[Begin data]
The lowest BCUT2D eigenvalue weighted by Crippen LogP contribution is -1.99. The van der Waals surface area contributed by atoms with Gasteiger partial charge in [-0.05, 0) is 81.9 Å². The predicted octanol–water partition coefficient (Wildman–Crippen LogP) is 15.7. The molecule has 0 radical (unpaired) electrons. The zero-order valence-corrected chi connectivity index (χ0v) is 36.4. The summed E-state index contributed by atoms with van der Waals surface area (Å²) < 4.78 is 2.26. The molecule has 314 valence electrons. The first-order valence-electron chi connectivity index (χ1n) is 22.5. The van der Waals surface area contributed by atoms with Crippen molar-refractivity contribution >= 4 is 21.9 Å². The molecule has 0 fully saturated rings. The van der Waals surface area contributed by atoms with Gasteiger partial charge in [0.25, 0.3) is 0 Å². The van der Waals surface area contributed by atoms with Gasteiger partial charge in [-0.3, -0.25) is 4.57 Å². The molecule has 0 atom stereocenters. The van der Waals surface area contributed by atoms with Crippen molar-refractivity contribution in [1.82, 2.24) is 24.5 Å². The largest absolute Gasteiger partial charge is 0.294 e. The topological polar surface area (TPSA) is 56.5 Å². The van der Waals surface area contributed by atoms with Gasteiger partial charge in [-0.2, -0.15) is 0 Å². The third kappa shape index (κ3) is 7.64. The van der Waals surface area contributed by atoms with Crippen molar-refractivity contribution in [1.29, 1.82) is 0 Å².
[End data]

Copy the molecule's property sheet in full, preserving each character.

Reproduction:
The lowest BCUT2D eigenvalue weighted by Crippen LogP contribution is -1.99. The van der Waals surface area contributed by atoms with Gasteiger partial charge in [-0.05, 0) is 81.9 Å². The predicted octanol–water partition coefficient (Wildman–Crippen LogP) is 15.7. The molecule has 0 radical (unpaired) electrons. The zero-order valence-corrected chi connectivity index (χ0v) is 36.4. The summed E-state index contributed by atoms with van der Waals surface area (Å²) < 4.78 is 2.26. The molecule has 314 valence electrons. The first-order valence-electron chi connectivity index (χ1n) is 22.5. The van der Waals surface area contributed by atoms with Crippen molar-refractivity contribution >= 4 is 21.9 Å². The molecule has 0 fully saturated rings. The van der Waals surface area contributed by atoms with Gasteiger partial charge in [0.25, 0.3) is 0 Å². The van der Waals surface area contributed by atoms with Gasteiger partial charge in [-0.3, -0.25) is 4.57 Å². The molecule has 0 atom stereocenters. The van der Waals surface area contributed by atoms with Crippen molar-refractivity contribution in [1.82, 2.24) is 24.5 Å². The largest absolute Gasteiger partial charge is 0.294 e. The topological polar surface area (TPSA) is 56.5 Å². The van der Waals surface area contributed by atoms with Gasteiger partial charge in [-0.2, -0.15) is 0 Å². The third kappa shape index (κ3) is 7.64. The van der Waals surface area contributed by atoms with Crippen molar-refractivity contribution in [1.29, 1.82) is 0 Å².